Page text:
Tuesday, December 05, 2006

Tanya Ch. 9 (Part 2)

“Nearly Everybody”: The Inner Life and Struggles of the Jewish Soul

(Based on “Tanya: Collected Discourses of R. Schneur Zalman of Liadi”)

by Rabbi Yaakov Feldman


Ch. 9


Our animalistic spirit dwells for the most part, but certainly not exclusively so (Likutei Biurim), in the left ventricle of our heart. It’s important to point out, of course, that the animalistic spirit isn't a physical entity but rather a spiritual one -- otherwise we could have it surgically removed if we wanted to rid ourselves of it (Biur Tanya)!

It shouldn't really surprise us that it dwells in the heart, since our animalistic spirit is essentially emotional and thus heart-centered (Tanya M’vuar). In any event, that’s where it resides and where it fosters unG-dly drives and emotions like untoward cravings, arrogance, anger, and the like.

The animalistic spirit then infuses itself throughout the body including the brain (where the G-dly spirit dwells, as we'll see). And from the brain it seeps into our thoughts and affects them too, by playing a role in our choices and enabling us to rationalize our unG-dly desires.

The G-dly spirit on the other hand, which is essentially intellectual by nature (Tanya M’vuar), dwells primarily in our brain from where it diffuses outward to the other organs, including our heart [2], and where it fosters its *own* emotions. But rather than being unG-dly ones like the unG-dly spirit’s are, the G-dly spirit’s emotions are exclusively G-dly [3].

They include the sort of “fiery love of G-d" that burns in the hearts of those who delve into things that foster that (see 3:4); the sort of "gladness of heart" that comes from apprehending "G-d's beauty and the majesty of His Glory", and from "gazing at the King's ... unfathomable, infinite, and boundless greatness" in one's mind; as well as other holy emotions which we’ll touch upon later.

So it becomes clear that the two have completely different nerve centers and impetuses.


[2] ... where it settles in the heart's right ventricle, which is traditionally termed a "vacuum", as RSZ points out. In light of the fact that it's not actually a vacuum as we know today, some explain RSZ to mean that the right ventricle could thus be taken to be a vacuum in a sense given that it doesn't have blood of its own, even though blood from the rest of the body accumulates there (Tanya M’vuar). But it seems it would be better to say that the right ventricle *might as well be a vacuum* since it’s unfulfilled until the G-dly spirit enters into it.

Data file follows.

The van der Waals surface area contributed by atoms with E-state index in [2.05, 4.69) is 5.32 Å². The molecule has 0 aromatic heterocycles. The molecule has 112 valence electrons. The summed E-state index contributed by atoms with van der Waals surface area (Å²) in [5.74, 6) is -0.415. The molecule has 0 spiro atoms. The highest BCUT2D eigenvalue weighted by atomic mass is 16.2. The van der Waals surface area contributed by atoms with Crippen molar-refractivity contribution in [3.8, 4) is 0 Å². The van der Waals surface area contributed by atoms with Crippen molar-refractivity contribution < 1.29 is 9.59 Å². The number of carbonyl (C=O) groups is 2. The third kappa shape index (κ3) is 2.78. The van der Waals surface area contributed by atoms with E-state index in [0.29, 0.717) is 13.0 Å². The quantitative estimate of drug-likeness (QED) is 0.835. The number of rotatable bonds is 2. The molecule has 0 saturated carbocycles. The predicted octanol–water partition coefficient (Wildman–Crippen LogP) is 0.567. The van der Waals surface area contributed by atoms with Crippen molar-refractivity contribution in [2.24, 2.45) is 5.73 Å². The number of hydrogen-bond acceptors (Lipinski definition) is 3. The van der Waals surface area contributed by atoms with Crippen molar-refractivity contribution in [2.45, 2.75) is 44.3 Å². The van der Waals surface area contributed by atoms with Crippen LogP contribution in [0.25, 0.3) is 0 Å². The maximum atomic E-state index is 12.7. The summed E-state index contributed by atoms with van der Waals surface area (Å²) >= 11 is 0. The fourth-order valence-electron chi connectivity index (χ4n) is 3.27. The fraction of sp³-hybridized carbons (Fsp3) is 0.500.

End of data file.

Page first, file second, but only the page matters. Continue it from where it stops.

[3] It's been suggested that RSZ is providing us with insight here as to how to know the source of our urges at any one time. If they come from our mind (which is to say, if they're logical and thought-out) then they're from the G-dly spirit, whereas if they come from the heart (i.e., if they're emotional and irrational to one degree or another) they're from the animalistic spirit (Likutei Biurim, Maskil L’Eitan). And in fact, this seems to be a very handy barometer of things that should be kept in mind.

(Feel free to contact me at feldman@torah.org )

Rabbi Feldman's translation of "The Gates of Repentance" has been reissued and can be ordered from here
Rabbi Yaakov Feldman has also translated and commented upon "The Path of the Just", and "The Duties of the Heart" (Jason Aronson Publishers). His new work on Maimonides' "The Eight Chapters" will soon be available.
Rabbi Feldman also offers two free e-mail classes on www.torah.org entitled
"Spiritual Excellence" and "Ramchal"